Tuesday, January 25, 2011

Reading navigation data directly from Navboard

On A.R. Drones navigation board, the following sensors exist:

  • IDG-500 (Dual-axis gyroscope)
  • XV-3500CB (Z-axis gyroscope)
  • BMA150 (3-axis accelerometer)
  • Some ultrasonic stuff

For handling these sensors, a PIC24 is used. This device does the A/D conversion of the gyroscope data and the I2C communication with the BMA150.
Periodically, the sensor data is sent over UART to the mainboard where it is used by program.elf to control the Drone.

So... how to get this data without using program.elf?

First, start the sensor acquisition by calling:

echo -e -n "\1" > /dev/ttyPA2

Now, periodically, the nav boards sends a 0x2E sized frame to UART2.. so read it with:

dd if=/dev/ttyPA2 count=1 bs=46 | hexdump -C

The data seems to have the following format:

struct nav_data_tag
  u16 size;                /* +0x00 Size of the following data (0x2C) */
  u16 sequence;            /* +0x02 Sequence number */
  u16 raw_accs[3];         /* +0x04 Raw data of the accelerometers*/
  u16 raw_gyros[3];        /* +0x0A Raw data for the gyros */
  u16 raw_gyros_110[2];    /* +0x10 4.5x Raw data (IDG) */
  u16 uk_0x14;             /* +0x14 Unkown. Maybe accs temperature */
  u16 gyro_temp;           /* +0x16 Gyro temperature (IDG) */
  u16 vrefEpson;           /* +0x18 Gyro v_ref (Epson) */
  u16 vrefIDG;             /* +0x1A Gyro v_ref (IDG) */
  u16 uk_0x1C;             /* Unkown */
  u16 checksum;            /* +0x1E Checksum */
  u16 us_debut_echo;       /* +0x20 Ultrasonic parameter */
  u16 us_fin_echo;         /* +0x22 Ultrasonic parameter */
  u16 us_association_echo; /* +0x24 Ultrasonic parameter */
  u16 us_distance_echo;    /* +0x26 Ultrasonic parameter */
  u16 us_courbe_temps;     /* +0x28 Ultrasonic parameter */
  u16 us_courbe_valeur;    /* +0x2A Ultrasonic parameter */
  u16 us_courbe_ref;       /* +0x2C Ultrasonic parameter */ 

I haven't figured out much yet, but here are my first analysis results:

  • size: always 0x2C
  • sequence: increases every update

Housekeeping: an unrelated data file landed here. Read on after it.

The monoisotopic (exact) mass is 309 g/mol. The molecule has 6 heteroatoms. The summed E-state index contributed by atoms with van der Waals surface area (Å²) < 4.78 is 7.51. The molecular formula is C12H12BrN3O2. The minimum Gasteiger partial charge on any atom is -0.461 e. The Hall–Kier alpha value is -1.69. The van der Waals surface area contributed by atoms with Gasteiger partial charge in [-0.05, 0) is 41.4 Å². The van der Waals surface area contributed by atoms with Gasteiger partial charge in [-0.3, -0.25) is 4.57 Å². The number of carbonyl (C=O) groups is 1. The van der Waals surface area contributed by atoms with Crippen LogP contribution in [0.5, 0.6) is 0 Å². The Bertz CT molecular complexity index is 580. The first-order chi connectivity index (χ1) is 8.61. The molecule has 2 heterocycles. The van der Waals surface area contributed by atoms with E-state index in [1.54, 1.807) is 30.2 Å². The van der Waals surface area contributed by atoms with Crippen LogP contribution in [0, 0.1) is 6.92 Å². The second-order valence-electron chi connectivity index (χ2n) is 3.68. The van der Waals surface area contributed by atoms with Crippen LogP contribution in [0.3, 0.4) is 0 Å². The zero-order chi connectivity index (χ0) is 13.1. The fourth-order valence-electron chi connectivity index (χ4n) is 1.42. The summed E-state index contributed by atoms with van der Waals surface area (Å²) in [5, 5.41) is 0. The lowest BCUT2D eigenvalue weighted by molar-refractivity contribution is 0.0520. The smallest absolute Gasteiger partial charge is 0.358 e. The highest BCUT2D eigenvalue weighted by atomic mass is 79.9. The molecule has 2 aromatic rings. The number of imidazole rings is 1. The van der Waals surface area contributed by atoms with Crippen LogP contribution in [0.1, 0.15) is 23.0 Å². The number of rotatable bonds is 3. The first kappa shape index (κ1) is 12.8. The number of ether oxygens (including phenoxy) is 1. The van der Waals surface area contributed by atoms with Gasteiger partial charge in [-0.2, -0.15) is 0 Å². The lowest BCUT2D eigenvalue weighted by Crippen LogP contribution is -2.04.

• raw_accs: seems to contain the BMA values left-shifted by 2
  • raw_gyros: 12-bit A/D converted voltage of the gyros
  • raw_gyros_110: gyro values wieth another resolution (see IDG-500 datasheet)
  • gyro_temp: 12-bit A/D converted voltage of IDG's temperature sensor
  • vrefEpson: 12-bit A/D converted reference voltage of the Epson sensor
  • vrefIDG: as vrefEpson, but for IDG sensor
  • checksum: checksum (have to figure out how to calculate..
  • all others haven't yet figured out what they mean

Wednesday, January 19, 2011

Creating, testing (and flashing -- TBD) a custom kernel

In my last post, I announced that creating and uploading a custom kernel works. Now I will explain how this can be done.

Thanks to MAPGPS from http://www.ardrone-flyers.com for testing my tools.

You need:

- Linux! I used Ubuntu 10.10
- ARDrone linux kernel source (get it from [1])
- ARDrone linux kernel config (get it from [2])
- The Sourcery G++ toolchain (get it from [3] or [4] )
- My plftool, usb_flash tool (see below)
- The old parrot flash tool (for ardrone_usb_bootloader.bin)
- libusb-0.1 (linux) or libusb-win32 (windows)
- zlib

Getting & Compiling plftool + usb_flash tool

These tools are not yet released. Thus I will not provide binaries for windows, instead you have to compile them by yourself. For windows, you need to use mingw32.

Getting the sources

The sources are stored at my google code project. In order to get them, you need to install a svn client. For linux you then call something like this:

svn checkout http://ardrone-tool.googlecode.com/svn/projects/libplf/trunk libplf